In the eight quarters since Russell Wilson's return from finger surgery, the Seahawks have found the end zone just once. They've been outscored 40-13 in a pair of losses to the Packers and Cardinals, dropping them to a record of 3-7 on the year. In that time, Wilson ranks 20th out of 22 NFL quarterbacks in passer rating (55.6) and dead-last in completion percentage (51.5).
Missing games for the first time in his illustrious 10-year career, Wilson is clearly dealing with both the rust of being away and the natural negative effects of a throwing hand injury.
He was initially projected to miss anywhere between six-to-eight weeks after suffering an extensor tendon rupture and a comminuted fracture-dislocation of the proximal interphalangeal joint in his right middle finger. Dr. Steven Shin, who performed Wilson's reconstructive surgery, claimed he had never seen "such a severe injury to the throwing hand of an NFL quarterback." Therefore, when Seattle's superstar passer miraculously returned to action in a matter of just four weeks, it came as quite the surprise.
However, just as feared, it looks as if his quick turnaround was premature, exhibited both by Wilson's play and the way the Seahawks have constructed their offensive attack over the past two weeks. He'll say otherwise, but the results ultimately speak for themselves.
Against the Packers, the Seahawks' handling of the situation was, frankly, confusing. They felt Wilson wasn't healthy enough to take direct snaps from under center, yet they leaned on him for 48 called dropbacks to just 11 designed runs. He was not prepared for such a heavy workload, coming off indecisive in his reads, firing several inaccurate passes and making a few uncharacteristically poor decisions.
The accuracy issues plagued him versus the Cardinals as well. Two throws inside the red zone particularly stood out: one in which he overthrew an open Gerald Everett towards the back of the end zone, and another where he spiked the ball at Freddie Swain's feet just shy of the goal line.
Seattle's play-calling, whether it be from offensive coordinator Shane Waldron or Wilson himself, was also oddly conservative at times. A prime example of this was a 3rd and 7 swing route to DeeJay Dallas—a should-be "layup" of a pass that had no shot of making it anywhere near the line to gain. And even then, Wilson wasn't able to deliver an accurate ball to his intended target, who bobbled it off an awkward angle.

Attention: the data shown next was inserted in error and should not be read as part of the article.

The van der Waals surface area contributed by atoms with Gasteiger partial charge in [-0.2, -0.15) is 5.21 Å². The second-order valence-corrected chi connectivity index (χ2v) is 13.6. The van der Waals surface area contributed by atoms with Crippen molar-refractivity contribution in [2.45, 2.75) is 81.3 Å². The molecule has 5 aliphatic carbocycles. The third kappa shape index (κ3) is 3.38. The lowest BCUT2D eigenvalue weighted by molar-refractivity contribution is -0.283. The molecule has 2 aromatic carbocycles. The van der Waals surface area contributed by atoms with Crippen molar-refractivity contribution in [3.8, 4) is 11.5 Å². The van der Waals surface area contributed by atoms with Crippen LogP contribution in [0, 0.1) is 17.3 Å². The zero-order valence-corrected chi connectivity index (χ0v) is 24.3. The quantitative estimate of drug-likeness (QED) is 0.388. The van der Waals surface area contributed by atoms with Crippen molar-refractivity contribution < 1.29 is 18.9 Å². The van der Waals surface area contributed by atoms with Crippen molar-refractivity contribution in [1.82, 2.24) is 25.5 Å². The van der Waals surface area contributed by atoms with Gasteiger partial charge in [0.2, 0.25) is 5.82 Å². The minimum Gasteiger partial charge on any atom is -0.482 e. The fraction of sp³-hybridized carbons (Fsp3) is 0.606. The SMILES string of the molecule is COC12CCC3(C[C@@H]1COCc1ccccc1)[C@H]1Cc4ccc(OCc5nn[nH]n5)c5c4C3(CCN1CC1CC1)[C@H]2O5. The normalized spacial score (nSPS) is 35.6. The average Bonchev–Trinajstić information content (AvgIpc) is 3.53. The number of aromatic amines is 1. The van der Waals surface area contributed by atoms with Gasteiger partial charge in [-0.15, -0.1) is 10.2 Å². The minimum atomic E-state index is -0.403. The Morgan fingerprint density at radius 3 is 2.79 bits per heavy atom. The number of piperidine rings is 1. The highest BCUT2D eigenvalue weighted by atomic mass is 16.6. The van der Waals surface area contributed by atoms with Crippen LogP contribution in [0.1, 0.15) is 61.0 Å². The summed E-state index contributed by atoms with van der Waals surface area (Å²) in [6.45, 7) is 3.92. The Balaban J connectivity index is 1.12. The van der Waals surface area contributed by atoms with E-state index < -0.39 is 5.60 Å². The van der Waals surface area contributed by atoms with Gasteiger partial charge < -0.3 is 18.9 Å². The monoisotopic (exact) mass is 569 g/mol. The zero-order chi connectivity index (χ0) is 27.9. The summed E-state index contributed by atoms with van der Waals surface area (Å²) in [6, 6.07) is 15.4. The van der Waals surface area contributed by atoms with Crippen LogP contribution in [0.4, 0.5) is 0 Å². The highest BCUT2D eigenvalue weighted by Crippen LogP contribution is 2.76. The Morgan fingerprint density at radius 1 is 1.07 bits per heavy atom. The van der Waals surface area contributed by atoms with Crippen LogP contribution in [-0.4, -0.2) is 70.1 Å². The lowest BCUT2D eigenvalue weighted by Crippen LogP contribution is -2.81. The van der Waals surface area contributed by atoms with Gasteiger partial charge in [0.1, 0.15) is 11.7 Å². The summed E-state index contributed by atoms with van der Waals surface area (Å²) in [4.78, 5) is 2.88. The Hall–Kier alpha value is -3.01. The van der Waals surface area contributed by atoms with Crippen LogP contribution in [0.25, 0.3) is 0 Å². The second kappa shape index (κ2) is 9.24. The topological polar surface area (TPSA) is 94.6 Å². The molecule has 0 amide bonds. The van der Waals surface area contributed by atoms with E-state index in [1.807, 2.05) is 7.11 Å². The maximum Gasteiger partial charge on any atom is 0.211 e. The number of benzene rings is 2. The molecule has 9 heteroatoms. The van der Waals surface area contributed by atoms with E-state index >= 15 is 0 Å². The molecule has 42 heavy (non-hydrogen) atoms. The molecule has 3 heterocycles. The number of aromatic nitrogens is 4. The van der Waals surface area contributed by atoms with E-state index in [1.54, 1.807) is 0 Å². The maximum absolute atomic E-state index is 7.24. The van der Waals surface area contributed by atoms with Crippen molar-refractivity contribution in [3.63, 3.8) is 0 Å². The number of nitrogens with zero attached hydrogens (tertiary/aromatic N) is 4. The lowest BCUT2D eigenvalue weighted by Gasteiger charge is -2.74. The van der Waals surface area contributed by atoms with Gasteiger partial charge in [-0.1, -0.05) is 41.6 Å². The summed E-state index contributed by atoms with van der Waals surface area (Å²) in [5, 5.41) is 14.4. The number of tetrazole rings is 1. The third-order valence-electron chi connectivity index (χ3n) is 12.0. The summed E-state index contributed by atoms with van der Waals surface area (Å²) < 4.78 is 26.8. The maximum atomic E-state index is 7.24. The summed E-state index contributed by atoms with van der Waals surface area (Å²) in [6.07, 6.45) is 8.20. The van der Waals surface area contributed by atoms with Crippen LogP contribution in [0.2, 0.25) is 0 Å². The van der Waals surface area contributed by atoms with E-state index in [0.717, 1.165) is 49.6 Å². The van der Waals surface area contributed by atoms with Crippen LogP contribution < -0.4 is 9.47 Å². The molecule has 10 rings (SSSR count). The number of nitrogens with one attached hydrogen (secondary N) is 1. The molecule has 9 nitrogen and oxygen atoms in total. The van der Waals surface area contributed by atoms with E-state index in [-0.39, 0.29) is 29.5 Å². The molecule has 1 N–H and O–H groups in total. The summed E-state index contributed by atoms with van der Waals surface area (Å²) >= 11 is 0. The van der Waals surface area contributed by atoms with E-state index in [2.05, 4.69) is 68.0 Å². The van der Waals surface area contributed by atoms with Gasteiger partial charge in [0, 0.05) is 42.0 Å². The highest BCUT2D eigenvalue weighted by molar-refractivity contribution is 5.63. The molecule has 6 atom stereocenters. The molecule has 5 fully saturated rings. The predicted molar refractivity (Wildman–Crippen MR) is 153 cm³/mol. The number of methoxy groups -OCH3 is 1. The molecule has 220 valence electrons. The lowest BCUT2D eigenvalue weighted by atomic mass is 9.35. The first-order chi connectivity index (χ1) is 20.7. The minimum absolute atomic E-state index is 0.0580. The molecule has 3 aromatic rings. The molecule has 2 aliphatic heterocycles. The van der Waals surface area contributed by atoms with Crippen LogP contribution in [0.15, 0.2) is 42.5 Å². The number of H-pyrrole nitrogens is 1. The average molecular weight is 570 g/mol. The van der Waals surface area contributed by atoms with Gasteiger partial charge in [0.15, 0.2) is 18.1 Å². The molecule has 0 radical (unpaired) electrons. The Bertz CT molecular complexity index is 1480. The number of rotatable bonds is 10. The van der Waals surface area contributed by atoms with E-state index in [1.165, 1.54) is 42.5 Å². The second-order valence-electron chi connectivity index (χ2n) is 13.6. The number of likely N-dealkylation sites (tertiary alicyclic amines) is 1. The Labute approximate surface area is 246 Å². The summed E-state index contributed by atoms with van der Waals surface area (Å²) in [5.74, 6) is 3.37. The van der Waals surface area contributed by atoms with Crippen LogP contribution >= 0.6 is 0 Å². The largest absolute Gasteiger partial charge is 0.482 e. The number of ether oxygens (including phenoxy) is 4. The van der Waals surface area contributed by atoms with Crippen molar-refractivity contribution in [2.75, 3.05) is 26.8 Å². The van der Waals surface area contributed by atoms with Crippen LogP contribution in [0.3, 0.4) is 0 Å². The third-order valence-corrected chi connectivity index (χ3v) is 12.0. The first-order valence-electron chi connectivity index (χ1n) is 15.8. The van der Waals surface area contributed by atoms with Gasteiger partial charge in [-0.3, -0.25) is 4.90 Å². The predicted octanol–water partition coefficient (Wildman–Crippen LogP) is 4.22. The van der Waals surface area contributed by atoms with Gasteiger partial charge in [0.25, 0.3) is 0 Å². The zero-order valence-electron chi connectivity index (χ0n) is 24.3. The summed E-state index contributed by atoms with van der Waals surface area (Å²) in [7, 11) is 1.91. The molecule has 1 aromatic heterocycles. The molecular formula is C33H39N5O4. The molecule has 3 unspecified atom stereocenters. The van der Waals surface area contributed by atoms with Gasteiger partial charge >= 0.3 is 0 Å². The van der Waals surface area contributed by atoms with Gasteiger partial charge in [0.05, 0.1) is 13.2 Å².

Mechanically and mentally, Wilson just isn't capable of playing to his standard right now, and the lack of offensive success is only making him press more. It's understandably frustrating for both him and the team, because his return was intended to mark a significant midseason turnaround and a second-half surge towards the postseason. Instead, the Seahawks have found themselves practically out of the hunt in two weeks' time.
Technically, they're still only two games out of the NFC's sixth and seventh seeds, but both of the teams they're currently chasing, the Saints and Vikings, hold the head-to-head tiebreaker against them. Plus, only one team in the conference is worse off than they are, record-wise: the 0-9-1 Lions. So not only do they have to win three more games than New Orleans and Minnesota the rest of the way, they also have to leapfrog seven other teams in the standings as well.
Taking this all into consideration, it's time for Seattle to have the difficult discussion of whether or not to shut Wilson down for the rest of the season. While the likely knee-jerk reaction to such a statement is to say, "That will never happen," let's consider the situation and understand how it could benefit both parties in the end.
From the Seahawks' perspective, it begins with facing facts: they have a six percent chance of making the postseason, per FiveThirtyEight.com. It's not happening, and the sooner they recognize that, the better. Everything they do from this point forward has to be with the future in mind, and that starts with Wilson.
At this point in the year, a re-aggravation of his healing finger or another serious injury could very well linger into the 2022 campaign. Whether he plays in Seattle or not next season, keeping him as healthy as possible has to be in the organization's best interests, either for the sake of trade value or the offense's potential.
Of course, as exemplified by his speedy recovery, Wilson is an ultra competitor. Getting him to sign off on a potential shutdown feels like an improbability, but if he sees the writing on the wall and decides his time in the Pacific Northwest is coming to an end, perhaps he'd be open the idea. Longevity is one of the main things the future Hall of Fame quarterback strives for, so having the extra time to rehabilitate his finger in preparation for the next chapter of his storied career could be appealing.
Perhaps the Seahawks wait and see how the next week or two goes, which is understandable to a certain degree. But if 3-7 turns into 3-8 or 3-9, there is no logical reason for Wilson to be on the field. It accomplishes nothing, other than putting the team's biggest and best asset at an unnecessary risk.